Sewage spilled into River Frome from village overflows for 4,000 hours

RAW sewage was flushed into the River Frome for thousands of hours last year, the Environment Agency says.

The river, which flows through the area on its way to Bristol, suffered a total of 4,058 hours of spills from eight combined sewer overflows (CSOs), where rainwater and foul waste water from homes is washed into waterways, between Iron Acton and Winterbourne.

Most of the spills were in Frampton Cotterell, where Wessex Water, the company responsible for the area’s waste water disposal and treatment, started work on a £5 million project in April to alleviate the problem.

It is building three huge storage tanks to collect rainwater during heavy storms to keep it out of the overflows.

But campaigners say the works will not reduce spills from all of the area’s sewer overflows.

The Environment Agency released details of spills from CSOs at the end of March.

It showed that for the eight CSOs discharging into the Frome between Iron Acton and Winterbourne – at New Cog Mill, Church Road, Bridge Way, Clyde Road, Rectory Road, Nightingales Bridge, Sunny Acres Footbridge and Harcombe Farm – a total of 520 separate spills were recorded by monitoring equipment.

The total number of hours when discharges were recorded was 4,058 – equivalent to 169 days.

The most discharges were recorded at Sunny Acres Footbridge near Watley’s End, with 124 spills lasting a total of 1,155 hours, and Church Road in Frampton Cotterell, with 104 spills totalling 1,137 hours.

The Environment Agency said nationally, storm overflows rose by 54% compared with 2022, partly due to wet weather.

Sewage in waterways ‘unacceptable’ – minister

Water Minister Robbie Moore said sewage pollution in waters was “unacceptable”.

He said: “We demanded that 100% of overflows were monitored by the end of last year as part of our drive to improve transparency. The data shows water companies must go further and faster to tackle storm overflows and clean up our precious waterways.”

David Hanks of volunteer conservation group Frampton Cotterell Nature took a picture (above) of wet wipes and other foul sewer waste around the CSO at New Cog Mill, Iron Acton.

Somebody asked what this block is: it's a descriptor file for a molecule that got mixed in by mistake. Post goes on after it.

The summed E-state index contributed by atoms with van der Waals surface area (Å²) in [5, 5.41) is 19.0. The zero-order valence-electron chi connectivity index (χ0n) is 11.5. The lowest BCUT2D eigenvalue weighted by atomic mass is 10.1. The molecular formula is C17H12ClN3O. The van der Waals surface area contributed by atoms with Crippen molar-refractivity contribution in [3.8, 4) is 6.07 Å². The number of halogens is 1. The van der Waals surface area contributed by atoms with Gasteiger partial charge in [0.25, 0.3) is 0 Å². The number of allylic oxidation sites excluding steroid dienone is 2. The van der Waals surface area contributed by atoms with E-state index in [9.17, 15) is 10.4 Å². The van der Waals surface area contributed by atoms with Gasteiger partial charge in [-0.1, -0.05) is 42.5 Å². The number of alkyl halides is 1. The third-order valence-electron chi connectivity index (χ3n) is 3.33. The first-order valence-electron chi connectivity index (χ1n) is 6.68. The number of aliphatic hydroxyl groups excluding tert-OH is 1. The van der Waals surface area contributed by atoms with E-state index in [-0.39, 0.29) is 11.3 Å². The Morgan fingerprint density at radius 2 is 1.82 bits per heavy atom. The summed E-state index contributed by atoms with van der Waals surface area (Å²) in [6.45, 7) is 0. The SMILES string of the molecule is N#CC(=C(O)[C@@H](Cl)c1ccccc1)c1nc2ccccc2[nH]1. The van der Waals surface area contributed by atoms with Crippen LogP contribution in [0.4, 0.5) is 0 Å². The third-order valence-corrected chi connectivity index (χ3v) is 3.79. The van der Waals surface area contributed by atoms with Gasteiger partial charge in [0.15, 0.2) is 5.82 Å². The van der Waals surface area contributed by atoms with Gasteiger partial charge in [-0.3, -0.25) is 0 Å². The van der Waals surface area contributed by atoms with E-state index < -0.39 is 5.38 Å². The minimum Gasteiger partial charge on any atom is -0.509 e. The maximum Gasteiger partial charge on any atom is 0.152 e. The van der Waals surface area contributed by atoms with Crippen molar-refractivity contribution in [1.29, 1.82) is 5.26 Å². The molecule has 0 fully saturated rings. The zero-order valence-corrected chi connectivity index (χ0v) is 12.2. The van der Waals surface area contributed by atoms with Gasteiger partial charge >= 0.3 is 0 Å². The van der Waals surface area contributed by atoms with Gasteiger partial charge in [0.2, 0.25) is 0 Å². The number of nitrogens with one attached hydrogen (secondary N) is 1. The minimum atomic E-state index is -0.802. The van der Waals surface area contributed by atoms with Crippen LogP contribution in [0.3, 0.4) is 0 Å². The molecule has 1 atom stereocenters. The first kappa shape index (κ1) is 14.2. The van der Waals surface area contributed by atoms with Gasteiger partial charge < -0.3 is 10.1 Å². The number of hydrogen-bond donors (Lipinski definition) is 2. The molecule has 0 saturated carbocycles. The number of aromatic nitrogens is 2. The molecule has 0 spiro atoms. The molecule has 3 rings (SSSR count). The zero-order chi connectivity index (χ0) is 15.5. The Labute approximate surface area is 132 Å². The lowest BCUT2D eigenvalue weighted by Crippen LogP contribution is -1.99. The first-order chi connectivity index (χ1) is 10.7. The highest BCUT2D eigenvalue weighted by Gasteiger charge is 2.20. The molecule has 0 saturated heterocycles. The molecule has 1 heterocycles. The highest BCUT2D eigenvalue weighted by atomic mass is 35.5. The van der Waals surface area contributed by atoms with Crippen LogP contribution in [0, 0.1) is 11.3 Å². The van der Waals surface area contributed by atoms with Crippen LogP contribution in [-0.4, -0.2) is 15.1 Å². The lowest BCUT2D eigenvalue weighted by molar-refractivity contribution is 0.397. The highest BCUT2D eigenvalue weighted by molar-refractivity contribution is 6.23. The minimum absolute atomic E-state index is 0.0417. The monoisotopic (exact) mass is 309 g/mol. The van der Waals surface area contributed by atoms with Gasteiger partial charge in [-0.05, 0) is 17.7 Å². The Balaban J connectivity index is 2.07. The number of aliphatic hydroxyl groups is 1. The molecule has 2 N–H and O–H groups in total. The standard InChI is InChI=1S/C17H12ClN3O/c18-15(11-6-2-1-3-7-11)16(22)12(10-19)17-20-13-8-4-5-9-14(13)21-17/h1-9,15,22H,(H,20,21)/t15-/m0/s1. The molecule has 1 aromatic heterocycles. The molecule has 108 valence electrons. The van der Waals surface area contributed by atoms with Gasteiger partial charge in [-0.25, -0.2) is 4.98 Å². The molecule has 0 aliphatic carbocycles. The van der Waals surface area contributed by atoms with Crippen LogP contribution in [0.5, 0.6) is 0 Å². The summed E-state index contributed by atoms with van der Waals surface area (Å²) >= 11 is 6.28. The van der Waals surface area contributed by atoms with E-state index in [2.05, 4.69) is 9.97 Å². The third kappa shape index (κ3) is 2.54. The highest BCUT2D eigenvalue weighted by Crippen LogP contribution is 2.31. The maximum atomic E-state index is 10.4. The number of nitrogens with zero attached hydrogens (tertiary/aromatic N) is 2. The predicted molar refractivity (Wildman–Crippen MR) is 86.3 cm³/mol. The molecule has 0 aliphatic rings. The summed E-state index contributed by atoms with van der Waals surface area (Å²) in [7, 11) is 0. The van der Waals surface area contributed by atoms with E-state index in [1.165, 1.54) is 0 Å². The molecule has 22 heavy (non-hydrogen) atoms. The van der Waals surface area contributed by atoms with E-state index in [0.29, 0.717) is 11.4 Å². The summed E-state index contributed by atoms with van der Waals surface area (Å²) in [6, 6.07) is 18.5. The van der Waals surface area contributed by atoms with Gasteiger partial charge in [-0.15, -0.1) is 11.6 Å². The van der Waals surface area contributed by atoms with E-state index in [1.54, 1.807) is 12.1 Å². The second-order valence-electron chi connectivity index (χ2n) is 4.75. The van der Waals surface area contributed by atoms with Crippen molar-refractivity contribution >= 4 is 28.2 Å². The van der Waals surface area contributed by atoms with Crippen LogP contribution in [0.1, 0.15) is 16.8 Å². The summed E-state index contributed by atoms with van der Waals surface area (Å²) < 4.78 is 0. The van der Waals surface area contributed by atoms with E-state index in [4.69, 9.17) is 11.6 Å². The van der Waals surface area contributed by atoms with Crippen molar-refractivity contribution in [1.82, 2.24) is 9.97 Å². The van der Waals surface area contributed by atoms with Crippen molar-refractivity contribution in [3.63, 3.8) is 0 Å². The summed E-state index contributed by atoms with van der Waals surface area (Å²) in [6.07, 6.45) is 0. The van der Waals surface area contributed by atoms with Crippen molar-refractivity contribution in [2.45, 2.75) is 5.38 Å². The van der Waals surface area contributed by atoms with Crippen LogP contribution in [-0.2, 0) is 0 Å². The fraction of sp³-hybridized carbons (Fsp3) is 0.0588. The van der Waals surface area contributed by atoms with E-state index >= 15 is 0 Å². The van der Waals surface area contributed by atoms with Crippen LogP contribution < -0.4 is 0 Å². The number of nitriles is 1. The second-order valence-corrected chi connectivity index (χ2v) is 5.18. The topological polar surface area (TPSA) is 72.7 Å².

David said: “It is disgraceful that the amount of sewage entering our rivers has increased. 

“I feel very sad that the Frome in Frampton is no longer fit for children to play in, and that the poor water quality is damaging local biodiversity.” 

He said that, while Wessex Water was working to reduce overflows at three CSOs, the others did not have to meet government targets for reducing spills until as late as 2050 – the New Cog Mill outflow pictured has a deadline of 2045, another 21 years from now.

Bristol Avon Rivers Trust chief executive Simon Hunter said the figures did not provide the full detail needed to show the impact spills are having on the environment, as a concentrated discharge into a small stream would have a worse effect than more diluted sewage going into a large river.

The charity carries out its own volunteer monitoring project, RiverBlitz, where people collect samples to test for pollutants, every summer.

Sewer overflows are not only pollution source

Simon said: “An even greater concern for me is the treated “continuous discharge” from water recycling centres, which seems to have been missed in the discussion on water industry impacts.”

He said these were allowed but are not required by law to be safe for bathing, and continue to discharge even when river flow levels are low.

Wessex Water responds

Wessex Water, which is in charge of the region’s sewerage systems, said “exceptionally wet weather” was the main reason for the increase in discharges, which were “mostly rainwater to protect properties from flooding during the fourth wettest year since records began”.

A spokesperson said: “Licensed storm overflows automatically operated more frequently in 2023, releasing mostly rainwater to protect properties from flooding during the fourth wettest year since records began.

“Storm overflows are legal but outdated, which is why we’re investing £3 million a month to progressively improve them – with plans to more than double that investment if approved by our regulators.

“Locally, we’re investing more than £5 million in a trio of projects to separate and store rainwater at Frampton Cotterell. This will ease pressure on the combined sewer system and further protect the River Frome.”

The company says the Environment Agency “does not list storm overflows among the reasons for potential deterioration in water quality in the rural catchment”.

You can read the latest Frampton Nature column in May’s Frome Valley Voice

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